1950s Archive

A Gastronomic Tour of Italy


Originally Published October 1954

Of all the roads leading to Rome, few are more rewarding than the Via Gastronomia

The migratory scribe whose primary interest is gastronomy will find that he has ample time for truant tangents in most of the Italian provinces. Beguiling as the theme of regional wine and cooking may be, he can still wander into the green pastures of history, art, and bicycle races without neglecting his epicurean duly. Not so in Rome. The subject of wining and dining in the Eternal City is so rich and so rewarding that vagrant deviations into the companion beauties of the capital are out of the question.

Unless he is to indulge in a full-length novelette, he must have the fortitude to forego the antique shops on the Via Sistina and the twinkling ankles on the Via Flaminia for the solid facts of life on the Via Gastronomia.

So, with nary a sidelong, time-consuming glance at St. Peter's or the Forum, we plunge headlong into the theme of Roman food-and come up bubbling with encouraging facts. The much quoted assertion that it is impossible to dine poorly in Rome turns out to be a glorious and gratifying truth. As do the Parisians and the Lyonnais, the Romans refuse to patronize a poor restaurant. You see one now and then tables deserted, waiters balancing forlornly on their heels, cash registers silent. A few doors away is another place absolutely choked with chattering, gregarious guests. The Roman public knows the difference, and so will the timid traveler-if he follows the crowd!

The excellence of Roman cooking runs through all categories of dining places, from the humble trattoria CO the chic casino in the park. It applies to discreet carpeted haunts of the aristocracy and noisy nightclub cellars ringing with song. Price seems to make little difference. You will find delectable Roman food in sidewalk cafes across the Tiber and in inexpensive country inns along the ancient Appian way. Only the drab and unimaginative diner who sticks close to his hotel and submits to “international” cooking should find it dull. Beyond any doubt Rome's gastronomic stature is in keeping with its historic eminence as a world capital-and that's good news.

The carta del giorno of any good Roman restaurant contains a tempting cross section of Italian cookery-Adriatic fish, Florentine beef. Bolognese pasta, Neapolitan sweets-but Rome's own specialties stand up well in comparison. Baby lamb, egg noodles and artichokes take on splendor and originality when prepared in the Roman manner, and no visiting gourmet worthy of the name would leave the city without making the seductive acquaintance of fettuccine, abbacchio and carciofi alla romana. Among many Roman dishes, we have space to dwell only upon a spectacular few.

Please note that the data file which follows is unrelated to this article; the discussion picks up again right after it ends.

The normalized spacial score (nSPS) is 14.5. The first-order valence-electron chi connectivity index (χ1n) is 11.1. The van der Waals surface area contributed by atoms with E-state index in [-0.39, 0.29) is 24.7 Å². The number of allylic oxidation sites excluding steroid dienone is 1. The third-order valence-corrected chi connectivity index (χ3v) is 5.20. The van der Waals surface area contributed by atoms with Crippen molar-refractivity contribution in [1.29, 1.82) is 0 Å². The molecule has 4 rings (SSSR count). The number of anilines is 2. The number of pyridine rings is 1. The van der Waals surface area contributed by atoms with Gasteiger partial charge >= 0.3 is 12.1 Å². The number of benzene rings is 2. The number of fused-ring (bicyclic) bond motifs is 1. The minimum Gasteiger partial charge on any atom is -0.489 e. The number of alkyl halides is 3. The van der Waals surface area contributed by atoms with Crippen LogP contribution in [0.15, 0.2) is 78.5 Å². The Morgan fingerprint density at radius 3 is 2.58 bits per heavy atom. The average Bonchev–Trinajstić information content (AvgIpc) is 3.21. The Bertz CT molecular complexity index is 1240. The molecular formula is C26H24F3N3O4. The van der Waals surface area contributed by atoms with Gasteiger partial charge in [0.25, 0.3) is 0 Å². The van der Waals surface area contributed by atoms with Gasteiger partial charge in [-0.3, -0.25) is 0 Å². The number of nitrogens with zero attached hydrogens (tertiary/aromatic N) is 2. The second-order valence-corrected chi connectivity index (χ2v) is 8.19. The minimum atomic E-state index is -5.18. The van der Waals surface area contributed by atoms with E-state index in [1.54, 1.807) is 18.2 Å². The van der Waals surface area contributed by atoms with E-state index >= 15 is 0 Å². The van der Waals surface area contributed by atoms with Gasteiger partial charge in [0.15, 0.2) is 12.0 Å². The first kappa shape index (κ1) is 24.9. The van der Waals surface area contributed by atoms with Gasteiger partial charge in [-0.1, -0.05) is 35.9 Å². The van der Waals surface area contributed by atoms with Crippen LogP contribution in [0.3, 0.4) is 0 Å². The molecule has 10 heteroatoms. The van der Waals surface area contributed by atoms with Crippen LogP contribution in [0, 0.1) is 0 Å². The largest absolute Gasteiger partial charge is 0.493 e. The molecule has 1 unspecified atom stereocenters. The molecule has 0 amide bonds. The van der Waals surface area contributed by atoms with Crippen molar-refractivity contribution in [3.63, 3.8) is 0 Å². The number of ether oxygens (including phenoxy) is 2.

Fettuccine alla romana: These arc thin, fresh egg noodles, served very hot with butter and finely grated Parmesan cheese. This sounds like a banal definition for a sublime dish, and so it is This is a crowning achievement in pasta, and so perfected that few outsiders can hope to achieve it. Yet its essentials are simplicity itself. The mannered flush and flourish which accompany this famous dish at Alfredo's and elsewhere happen to be essential, even if a gold fork and spoon are nor. The beautiful ribbons of golden noodles arrive at your table quite dry, and as hot as live steam. In a half minute or so your maître d'hôtel must melt an imposing block of butter in them, together with just the right amount of Parmesan or Romano cheese-ground almost to the fineness of talcum powder. It takes a lot of lightning tossing, twirling and mixing to melt both butter and cheese, and to transfer the fettuccine still steaming to your plate. Apart from crêpes Suzette, few dishes offer such a dazzling opportunity to a head waiter with exhibitionist tendencies.

Roman fettuccine is about three-eighths of an inch wide and much thinner than other egg-enriched Italian noodles, but the secret of its beauty seems to lie in its freshness. Made in the morning, and cooked only on order, the maesto fettuccine al triplo burro is a thing of rich, buttery, fattening splendor. Yet its price on a Roman menu is less than fifty cents. An abbacchio is a very young milk-fed lamb, not much bigger than a full grown hare when it is suspended in an Italian butcher shop. It can be roasted in the oven or on a spit, and is exquisitely tender and delicate. Cooked alla cacciatore in a casserole with peppers, garlic, rosemary, vinegar, spices and a suspicion of anchovy, it takes on a character all of its own. As a delicacy, abbacchio is totally satisfying except to the too-tender hearted. Of course, if you conjure up a picture of baby lambs frolicking among the bluebells and buttercups, you're not going to enjoy the dish as well. It is a shame to end their days even before their baas have changed.

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